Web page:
Some banks and financial institutions offer — or are considering offering — cryptocurrency to their investing clients, a move that strengthens the bitcoin bull case despite recent volatility. Just this week, Wells Fargo (WFC) announced that it would begin to offer cryptocurrency to some clients as interest spikes once again.
But the embrace of bitcoin on Wall Street is far from guaranteed. In a note Wednesday from UBS global wealth management, CIO Mark Haefele poured cold water on bitcoin, stressing its position that the cryptocurrency is a “speculative asset.”
“The portfolio benefits of holding cryptos are limited, in our view,” he wrote.
UBS’s take matters, because the institutional aspect has become increasingly important for bitcoin’s narrative. Speaking to CNBC on May 18, crypto evangelist Mike Novogratz said that Morgan Stanley (MS) “just trained 4,000 financial advisers to sell bitcoin” and that bitcoin fans are going to “have these armies of newly anointed proselytizers.”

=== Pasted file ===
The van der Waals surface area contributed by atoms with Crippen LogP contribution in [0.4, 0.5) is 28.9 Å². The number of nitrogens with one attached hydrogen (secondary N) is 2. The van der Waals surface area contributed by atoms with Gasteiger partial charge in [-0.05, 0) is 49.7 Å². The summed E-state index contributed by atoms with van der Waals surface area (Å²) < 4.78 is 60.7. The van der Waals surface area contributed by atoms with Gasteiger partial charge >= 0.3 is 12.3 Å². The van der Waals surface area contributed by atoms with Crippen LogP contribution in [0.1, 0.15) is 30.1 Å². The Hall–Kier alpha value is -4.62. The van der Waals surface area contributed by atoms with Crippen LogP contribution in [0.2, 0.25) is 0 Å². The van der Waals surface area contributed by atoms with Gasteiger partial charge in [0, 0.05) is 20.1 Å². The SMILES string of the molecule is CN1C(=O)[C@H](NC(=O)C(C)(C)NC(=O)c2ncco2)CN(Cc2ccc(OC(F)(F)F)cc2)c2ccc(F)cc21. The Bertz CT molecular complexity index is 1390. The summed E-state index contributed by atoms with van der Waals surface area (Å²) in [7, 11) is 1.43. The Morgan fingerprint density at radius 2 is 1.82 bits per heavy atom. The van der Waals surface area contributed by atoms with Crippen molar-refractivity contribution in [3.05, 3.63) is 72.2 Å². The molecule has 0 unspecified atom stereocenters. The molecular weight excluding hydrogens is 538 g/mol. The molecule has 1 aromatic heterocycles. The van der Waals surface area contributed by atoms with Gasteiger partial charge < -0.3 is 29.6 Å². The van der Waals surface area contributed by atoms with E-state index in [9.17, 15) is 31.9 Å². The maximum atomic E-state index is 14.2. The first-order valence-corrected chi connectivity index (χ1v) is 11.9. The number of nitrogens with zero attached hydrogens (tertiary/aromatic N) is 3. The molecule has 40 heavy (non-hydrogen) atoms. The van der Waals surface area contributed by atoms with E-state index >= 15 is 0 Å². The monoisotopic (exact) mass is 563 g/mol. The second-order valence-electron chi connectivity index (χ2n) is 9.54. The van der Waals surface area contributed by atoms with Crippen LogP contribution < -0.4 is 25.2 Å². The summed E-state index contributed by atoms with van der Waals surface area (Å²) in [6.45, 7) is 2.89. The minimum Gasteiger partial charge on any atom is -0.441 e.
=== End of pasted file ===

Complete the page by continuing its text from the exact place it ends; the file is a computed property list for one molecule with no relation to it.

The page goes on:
Putting aside the fact that proselytizing an investment isn’t exactly the job of a financial adviser, bitcoin bulls are watching financial institutions and large companies closely. This is perhaps best illustrated by Tesla’s (TSLA) relationship with the crypto asset, and how the price changes in response to Elon Musk’s